Most common ACH return reason codes

Now that you know a little more about the meaning behind ODFI and RDFI, here are some of the most common ACH return codes:


ACH Return Code





Insufficient Funds

This means that the available balance isn’t enough to cover the value of the debit Entry.

Retry the transaction.


Account Closed

This means that a previously active account was closed by the customer.

Contact the customer and request payment details from a different bank account.


No Account/Unable to Locate Account

This means that although the structure of the account number is valid, the account number doesn’t match up with the individual identified in the Entry. Alternatively, it may indicate that the account isn’t open.

Contact the customer to confirm account number, routing number, and exact name. If the information differs from your initial Entry, make the changes and submit a new payment.


Invalid Account Number

This means that the structure of the account number isn’t valid.

Reach out to the customer for the correct account number.


Unauthorized Debit to Consumer Account Using Corporate SEC Code

This means that a debit Entry was transmitted to a consumer account, but the receiving member hasn’t authorized the Entry.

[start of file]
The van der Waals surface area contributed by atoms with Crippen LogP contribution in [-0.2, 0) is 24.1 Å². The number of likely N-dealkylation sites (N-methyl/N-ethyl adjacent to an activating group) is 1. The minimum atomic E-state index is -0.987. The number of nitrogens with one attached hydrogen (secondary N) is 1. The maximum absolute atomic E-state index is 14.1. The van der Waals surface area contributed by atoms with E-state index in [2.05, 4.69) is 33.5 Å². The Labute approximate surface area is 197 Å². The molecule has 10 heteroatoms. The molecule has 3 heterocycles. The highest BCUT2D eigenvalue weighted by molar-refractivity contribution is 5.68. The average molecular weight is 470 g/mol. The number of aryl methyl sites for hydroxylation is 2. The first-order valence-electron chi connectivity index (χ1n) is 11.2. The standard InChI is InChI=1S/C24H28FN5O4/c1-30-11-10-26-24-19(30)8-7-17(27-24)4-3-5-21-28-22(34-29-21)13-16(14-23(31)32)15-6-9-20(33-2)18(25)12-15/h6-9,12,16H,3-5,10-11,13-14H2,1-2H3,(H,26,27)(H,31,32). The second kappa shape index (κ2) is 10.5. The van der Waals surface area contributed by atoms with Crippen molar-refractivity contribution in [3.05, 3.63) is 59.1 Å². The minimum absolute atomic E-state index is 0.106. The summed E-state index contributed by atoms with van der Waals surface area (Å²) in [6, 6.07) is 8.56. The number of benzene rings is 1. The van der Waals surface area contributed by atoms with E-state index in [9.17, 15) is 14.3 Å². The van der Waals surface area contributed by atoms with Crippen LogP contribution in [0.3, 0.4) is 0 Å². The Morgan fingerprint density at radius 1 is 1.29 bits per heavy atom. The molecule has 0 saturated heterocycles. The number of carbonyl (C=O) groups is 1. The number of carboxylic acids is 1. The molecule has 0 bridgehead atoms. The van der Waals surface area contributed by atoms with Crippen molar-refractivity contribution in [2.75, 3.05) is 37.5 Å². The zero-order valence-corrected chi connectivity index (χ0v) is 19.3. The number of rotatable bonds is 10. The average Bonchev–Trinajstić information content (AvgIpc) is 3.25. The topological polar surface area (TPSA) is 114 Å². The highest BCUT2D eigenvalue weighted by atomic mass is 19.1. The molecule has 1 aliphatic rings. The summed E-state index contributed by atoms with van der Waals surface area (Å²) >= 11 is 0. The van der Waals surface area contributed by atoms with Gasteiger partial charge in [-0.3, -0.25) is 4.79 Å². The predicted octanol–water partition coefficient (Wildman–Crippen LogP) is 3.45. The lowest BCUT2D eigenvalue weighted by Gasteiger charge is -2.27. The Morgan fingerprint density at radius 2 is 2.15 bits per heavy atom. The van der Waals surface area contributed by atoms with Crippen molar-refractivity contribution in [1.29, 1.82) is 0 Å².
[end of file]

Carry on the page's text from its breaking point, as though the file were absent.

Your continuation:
Contact the customer to resolve any issues leading to the disputed payment.


Returned per ODFI’s Request

This means that the ODFI made a request for the RDFI to return the ACH Entry.

Reach out to the ODFI.


Authorization Revoked by Customer

This means that the customer who authorized the ACH payment has revoked authorization.

First, you should suspend any scheduled recurring payments. Then, contact the customer and confirm why payment authorization was revoked. The customer can either remove the block on transactions or debit a different account.


Payment Stopped

This means that the receiver of a recurring debit transaction has placed a stop payment order.

Get in touch with the customer to solve any issues which may have caused the transaction to be stopped.


Uncollected Funds

This means that although there’s a sufficient ledger balance to satisfy the dollar value of the transaction, the available balance is below this dollar value. This can occur in the case of uncollected checks, for example.